Greed and war
Do ne’er relent,
Who would believe that modern-day pirates are some of nature’s best friends? It seems that those troublesome Somali buccaneers have scared off the cursed international factory trawlers from a long stretch of African coastline, thus allowing fish stocks to revive. This is a bonanza for local populations.
Unfortunately, the learned United Nations Convention of International Trade and Endangered Species isn’t quite as helpful. It just turned down a ban on hunting bluefin tuna so that Japan may continue enjoying top quality sushi, at least briefly, until the fish are all gone.
In an unusual spasm of environmental virtue, the United States had led the failed tuna crusade. Strict limits on shark capture met a similar fate, so that the Chinese may temporarily continue to savor shark fin soup. Coral took it on the chin too, with international trade allowed to continue. Elephants were a rare winner as the ivory trade ban was extended.
Of course, we Americans have costly environmental tastes of our own. At a restaurant the other night the menu contained both swordfish and Chilean sea bass, two acknowledged struggling species.
But at least those bureaucratic battles over nature in the United Nations are decided by public bodies, even if their votes are by secret ballot. Other travesties are conducted more privately.
Take Okinawa. Geezers may recall that in WWII the Japanese battled to the last man to protect the island from the Americans. As it turns out, 65 years later, they may have known what they were doing. Today the U.S. is dickering behind closed doors with the Japanese government to vastly expand its already huge military bases there at great cost to nature’s creatures, including humans.
This is scarcely a new phenomenon. Armies and navies of every nation are the world’s most dreaded polluters. The United States itself is dotted with military wastelands. The largest is the Hanford nuclear toxic waste center in Washington State, whose escaped poisons are gradually seeping into the Columbia River. Best to stay upstream.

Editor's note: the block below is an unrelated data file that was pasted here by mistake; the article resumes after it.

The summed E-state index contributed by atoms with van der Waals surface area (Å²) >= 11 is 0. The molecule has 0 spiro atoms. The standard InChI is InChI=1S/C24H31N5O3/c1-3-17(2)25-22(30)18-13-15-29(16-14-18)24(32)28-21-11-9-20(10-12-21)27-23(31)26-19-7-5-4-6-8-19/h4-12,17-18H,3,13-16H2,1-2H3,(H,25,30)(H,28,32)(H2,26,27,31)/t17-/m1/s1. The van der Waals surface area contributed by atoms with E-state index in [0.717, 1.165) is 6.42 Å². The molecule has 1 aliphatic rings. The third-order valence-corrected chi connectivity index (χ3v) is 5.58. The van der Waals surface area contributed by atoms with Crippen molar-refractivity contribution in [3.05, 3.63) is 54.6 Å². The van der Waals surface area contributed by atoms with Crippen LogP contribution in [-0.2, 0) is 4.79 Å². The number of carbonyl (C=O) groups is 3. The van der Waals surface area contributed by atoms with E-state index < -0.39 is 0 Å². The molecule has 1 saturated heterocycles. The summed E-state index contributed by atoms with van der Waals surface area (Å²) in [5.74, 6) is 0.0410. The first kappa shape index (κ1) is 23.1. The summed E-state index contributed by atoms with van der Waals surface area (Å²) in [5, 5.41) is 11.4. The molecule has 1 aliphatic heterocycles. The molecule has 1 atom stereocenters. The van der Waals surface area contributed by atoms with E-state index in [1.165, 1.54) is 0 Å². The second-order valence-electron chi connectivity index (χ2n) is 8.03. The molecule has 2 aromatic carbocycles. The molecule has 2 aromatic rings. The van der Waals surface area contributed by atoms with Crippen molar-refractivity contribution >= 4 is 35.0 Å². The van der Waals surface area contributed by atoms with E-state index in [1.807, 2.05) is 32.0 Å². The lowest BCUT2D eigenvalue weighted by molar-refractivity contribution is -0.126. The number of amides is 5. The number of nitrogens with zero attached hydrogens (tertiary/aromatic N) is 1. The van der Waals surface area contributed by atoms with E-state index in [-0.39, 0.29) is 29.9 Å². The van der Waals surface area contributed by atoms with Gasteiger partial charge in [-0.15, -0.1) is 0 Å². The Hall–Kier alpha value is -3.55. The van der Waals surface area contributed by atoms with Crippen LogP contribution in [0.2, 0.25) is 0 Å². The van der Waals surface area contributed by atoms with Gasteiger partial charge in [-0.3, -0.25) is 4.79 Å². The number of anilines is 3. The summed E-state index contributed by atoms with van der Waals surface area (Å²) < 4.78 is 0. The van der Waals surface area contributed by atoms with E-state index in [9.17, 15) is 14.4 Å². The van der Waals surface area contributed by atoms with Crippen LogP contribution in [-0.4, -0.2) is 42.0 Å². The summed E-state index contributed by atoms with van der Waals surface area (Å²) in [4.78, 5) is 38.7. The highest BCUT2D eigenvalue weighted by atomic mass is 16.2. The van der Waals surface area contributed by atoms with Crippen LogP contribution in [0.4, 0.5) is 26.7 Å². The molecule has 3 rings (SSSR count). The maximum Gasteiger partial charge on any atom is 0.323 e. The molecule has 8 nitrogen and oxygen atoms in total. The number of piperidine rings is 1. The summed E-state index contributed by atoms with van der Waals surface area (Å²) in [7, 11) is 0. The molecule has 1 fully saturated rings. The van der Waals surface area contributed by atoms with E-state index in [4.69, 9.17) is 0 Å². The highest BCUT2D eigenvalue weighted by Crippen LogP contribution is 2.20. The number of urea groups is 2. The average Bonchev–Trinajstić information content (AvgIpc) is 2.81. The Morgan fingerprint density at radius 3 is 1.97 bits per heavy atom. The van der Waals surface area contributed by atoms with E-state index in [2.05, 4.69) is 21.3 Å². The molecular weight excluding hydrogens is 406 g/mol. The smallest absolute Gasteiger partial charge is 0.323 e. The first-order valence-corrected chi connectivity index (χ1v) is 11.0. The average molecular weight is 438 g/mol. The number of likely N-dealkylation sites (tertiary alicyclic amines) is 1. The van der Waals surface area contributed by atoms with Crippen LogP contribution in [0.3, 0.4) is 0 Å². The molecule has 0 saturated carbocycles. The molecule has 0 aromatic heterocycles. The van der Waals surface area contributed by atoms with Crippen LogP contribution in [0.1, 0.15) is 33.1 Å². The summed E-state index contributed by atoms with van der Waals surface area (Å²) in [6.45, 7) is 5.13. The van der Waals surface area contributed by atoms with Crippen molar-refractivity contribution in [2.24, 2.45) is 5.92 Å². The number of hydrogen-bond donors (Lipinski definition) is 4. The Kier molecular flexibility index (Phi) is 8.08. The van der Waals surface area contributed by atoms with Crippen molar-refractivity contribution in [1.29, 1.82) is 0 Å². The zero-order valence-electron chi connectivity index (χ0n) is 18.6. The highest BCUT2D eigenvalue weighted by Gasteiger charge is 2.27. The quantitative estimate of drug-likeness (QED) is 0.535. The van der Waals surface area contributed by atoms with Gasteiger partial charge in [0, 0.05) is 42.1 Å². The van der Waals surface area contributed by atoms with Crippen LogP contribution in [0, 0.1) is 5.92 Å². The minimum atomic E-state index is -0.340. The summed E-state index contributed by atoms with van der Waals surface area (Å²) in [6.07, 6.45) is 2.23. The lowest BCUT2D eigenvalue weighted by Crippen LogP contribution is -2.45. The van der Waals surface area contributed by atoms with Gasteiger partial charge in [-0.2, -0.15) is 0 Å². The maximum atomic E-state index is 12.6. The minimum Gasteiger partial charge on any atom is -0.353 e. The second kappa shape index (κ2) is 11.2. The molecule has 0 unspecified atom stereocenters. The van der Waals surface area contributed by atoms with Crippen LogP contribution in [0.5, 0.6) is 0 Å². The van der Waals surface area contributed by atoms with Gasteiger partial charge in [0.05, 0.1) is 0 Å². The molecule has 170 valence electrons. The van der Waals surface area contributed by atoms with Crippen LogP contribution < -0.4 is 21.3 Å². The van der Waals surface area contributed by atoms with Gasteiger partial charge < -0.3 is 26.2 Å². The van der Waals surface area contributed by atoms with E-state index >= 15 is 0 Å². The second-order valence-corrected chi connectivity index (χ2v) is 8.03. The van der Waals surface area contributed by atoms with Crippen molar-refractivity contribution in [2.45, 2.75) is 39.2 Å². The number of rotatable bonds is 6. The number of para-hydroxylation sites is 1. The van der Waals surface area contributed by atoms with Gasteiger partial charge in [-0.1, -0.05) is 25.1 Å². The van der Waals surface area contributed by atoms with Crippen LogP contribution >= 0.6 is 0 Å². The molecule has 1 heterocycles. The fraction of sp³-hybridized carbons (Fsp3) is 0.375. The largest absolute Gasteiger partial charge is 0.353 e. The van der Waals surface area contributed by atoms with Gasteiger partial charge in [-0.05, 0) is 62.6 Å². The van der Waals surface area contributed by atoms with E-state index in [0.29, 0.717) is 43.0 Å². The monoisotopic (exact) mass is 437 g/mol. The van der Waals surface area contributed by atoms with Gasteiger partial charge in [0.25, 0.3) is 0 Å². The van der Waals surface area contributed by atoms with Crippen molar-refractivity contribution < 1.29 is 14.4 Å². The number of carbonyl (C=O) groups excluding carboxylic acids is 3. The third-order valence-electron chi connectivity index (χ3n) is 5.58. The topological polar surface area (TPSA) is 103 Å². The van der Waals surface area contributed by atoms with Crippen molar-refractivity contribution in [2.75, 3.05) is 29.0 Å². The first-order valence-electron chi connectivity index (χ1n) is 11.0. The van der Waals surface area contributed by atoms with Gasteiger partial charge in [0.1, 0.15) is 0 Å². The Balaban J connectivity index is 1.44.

Abroad it’s worse. Deformity and death have overtaken millions of Vietnamese due to America’s liberal application of Agent Orange to their fields and forests during the war. And since the dioxin it contains is persistent, the suffering will continue for generations. More recently, we’ve donated millions of pounds of depleted uranium dust to the Iraq and Afghanistan landscapes with parallel results. Cancer, this time.
Other widespread toxins trace to nearly every nation, but heaviest to the West. Our magical flood of electronic devices, from television sets to cell phones, harbors long-lasting poisons. Savvy cities have banned them from landfills and incinerators and try to recycle them instead. This means they are gathered up into shipping containers and trundled off to Asia, where each item is crudely dismantled. The marketable parts are then sold off while the toxins are retained by each site’s land and water, and within the bodies of the children and other paupers who perform the work.
Yes, the press does sometimes pick up on a few of the better-known public battles. We often do hear about blowing the tops off mountains, catastrophic oil spills, and the collapse of coal-sludge dams. But while we heroically combat many of these ills, our own taste for military domination, fine food, comfort, speed, gadgets, convenience and profit gradually erodes the welfare of the planet. It’s not pretty.
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